One thing the cameras didn't quite manage to convey (and perhaps this was deliberate) were the actual hallucinations.  Seeing things that are not there, hearing voices, experiencing the world completely differently from those around you, that is the nub of psychosis and the truly petrifying element of the disease.  I can only imagine that in those moments the cameraman was perhaps shepherded away.   In my own case, when I was "floridly psychotic" (how I love that term!), the other patients and any visitors to the ward would be ushered away to the safety of the communal nursery where the heavy door would clunk shut and a member of staff be on guard until it was safe for them all to come back out.

The cameras didn't capture these moments, but I'm sure they were experienced by Jenny and Hannah nonetheless.  And allowing a film crew to capture even just the recovery from this absolute Hell is a testament to their strength and courage.  We viewers were privileged to see ward round discussions (an absolute insight to the staff's continual balancing act of risk and recovery), the side effects and treatment effects of various medications, and even Hannah's experience of Electro-Convulsive Therapy (ECT).

I had seen ECT before but only in movies (remember Requiem For A Dream?).  Seeing it performed on Hannah "in real life" was gut wrenching and shocking.  But it worked.  And I kept thinking only how brave and determined she was: willing to try anything in order to just get better and be there for her daughter.  She wanted to die so much - and yet she desperately wanted her daughter to grow up with a mummy.  It was true incredible to watch.  And it seemed to work!

There have been a few comments online about how medicalised the programme was, with its focus on medication and ECT.  Yes, there was a lot of psychiatry on show.  But, again, I think this is realistic: postpartum psychosis is a psychiatric emergency.  There is a huge amount for psychology and other types of complementing therapy to do - but only after the PP is under control.  I personally would have loved a second part of the documentary, which went on to show the role of clinical psychologists, psychotherapists, family therapists, peer supporters, art therapists, occupational therapists and so on. But there was only an hour and given this was a documentary about the experience of PP it seems right that the focus was on psychiatry.  And what a psychiatrist!  I think even the most skeptical anti-psychiatry voices were won over by Dr Gregoire.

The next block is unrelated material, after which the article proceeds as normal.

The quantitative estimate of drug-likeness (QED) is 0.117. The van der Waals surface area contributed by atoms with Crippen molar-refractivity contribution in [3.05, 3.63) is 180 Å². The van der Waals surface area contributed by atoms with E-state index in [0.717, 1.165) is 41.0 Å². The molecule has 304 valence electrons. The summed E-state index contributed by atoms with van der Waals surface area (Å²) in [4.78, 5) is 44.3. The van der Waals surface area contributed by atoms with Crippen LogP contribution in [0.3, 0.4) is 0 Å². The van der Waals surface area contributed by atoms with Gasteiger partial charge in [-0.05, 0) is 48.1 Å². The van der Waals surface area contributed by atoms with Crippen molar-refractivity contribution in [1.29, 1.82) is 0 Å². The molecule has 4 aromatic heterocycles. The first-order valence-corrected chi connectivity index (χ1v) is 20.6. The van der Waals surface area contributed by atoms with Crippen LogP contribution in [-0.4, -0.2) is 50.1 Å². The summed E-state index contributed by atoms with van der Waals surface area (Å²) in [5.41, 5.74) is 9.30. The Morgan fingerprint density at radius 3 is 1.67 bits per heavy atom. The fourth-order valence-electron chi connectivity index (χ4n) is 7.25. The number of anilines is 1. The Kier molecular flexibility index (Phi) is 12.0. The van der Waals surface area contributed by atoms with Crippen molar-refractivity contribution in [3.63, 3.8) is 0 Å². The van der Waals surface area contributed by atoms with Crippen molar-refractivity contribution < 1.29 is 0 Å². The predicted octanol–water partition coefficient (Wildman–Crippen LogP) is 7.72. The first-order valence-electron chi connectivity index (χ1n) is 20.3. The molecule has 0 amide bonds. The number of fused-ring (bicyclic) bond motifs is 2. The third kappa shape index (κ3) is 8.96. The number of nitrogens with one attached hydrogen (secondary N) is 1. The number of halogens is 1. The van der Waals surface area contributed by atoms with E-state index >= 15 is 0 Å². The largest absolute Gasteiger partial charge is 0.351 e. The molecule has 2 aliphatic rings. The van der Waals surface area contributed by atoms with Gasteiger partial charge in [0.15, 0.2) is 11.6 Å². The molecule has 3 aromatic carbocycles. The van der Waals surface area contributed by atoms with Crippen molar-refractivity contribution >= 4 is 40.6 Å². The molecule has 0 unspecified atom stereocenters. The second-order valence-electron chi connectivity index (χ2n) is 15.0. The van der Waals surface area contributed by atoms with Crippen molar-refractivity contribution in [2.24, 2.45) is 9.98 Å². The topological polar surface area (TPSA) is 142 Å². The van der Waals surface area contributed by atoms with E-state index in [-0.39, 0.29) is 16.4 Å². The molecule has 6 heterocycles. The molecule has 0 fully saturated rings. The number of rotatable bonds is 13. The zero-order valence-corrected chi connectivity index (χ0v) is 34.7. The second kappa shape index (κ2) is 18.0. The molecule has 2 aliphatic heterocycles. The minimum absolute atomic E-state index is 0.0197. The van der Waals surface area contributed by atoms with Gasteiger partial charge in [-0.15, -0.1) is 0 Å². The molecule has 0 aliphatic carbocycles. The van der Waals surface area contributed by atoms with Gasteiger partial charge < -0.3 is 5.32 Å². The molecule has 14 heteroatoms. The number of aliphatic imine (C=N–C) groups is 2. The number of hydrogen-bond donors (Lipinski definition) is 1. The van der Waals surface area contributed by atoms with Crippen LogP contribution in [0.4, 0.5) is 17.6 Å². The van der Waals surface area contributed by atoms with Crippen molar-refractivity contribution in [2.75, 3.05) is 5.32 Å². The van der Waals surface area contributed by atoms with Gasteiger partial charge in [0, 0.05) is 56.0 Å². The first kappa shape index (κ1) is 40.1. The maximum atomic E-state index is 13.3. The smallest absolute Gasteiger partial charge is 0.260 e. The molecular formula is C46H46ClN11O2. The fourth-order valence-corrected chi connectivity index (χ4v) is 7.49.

He explains his considered thoughts on mental illness and the brain so eloquently.  If even just a tenth of Dr Gregoire's compassion and understanding could be captured and inserted into every single health care professional we would go a long way to treating mental illness properly.  To achieving that "parity of esteem" our current government loves to speak about.

And I wish everyone could listen to Jenny's husband Henry as he speaks of his wife - how funny, how kind, how caring she is.  All of which is at first hidden by her illness.  I think Dr Gregoire and his staff "get it".

I was lucky to have just spent a day at the Winchester MBU where I witnessed first-hand how therapeutic the whole environment is.  Without compromising safety (always a huge priority in any acute mental illness ward) the staff are all trained and guided to be therapeutic at all times.  Every interaction is an opportunity for them, from taking a patient for a walk to the shops to helping them with baby's sleep routine at night.  The patients are encouraged to cook meals together (with the help of their very popular young Occupational Therapist), to take part in gardening projects, to do lots of messy play and crafting activities (with and without the babies).  None of this was captured in the documentary - it wasn't the focus - but I do wish to reassure any viewers who might be left with the impression that all the patients were treated with were pharmaceuticals.

I will leave it at that.  I'm off to watch it again on iplayer (still available here: ).  I want to watch it alone, with my smartphone switched off, and just let it all sink in properly.  

Saturday, 13 February 2016

Service user or service provider?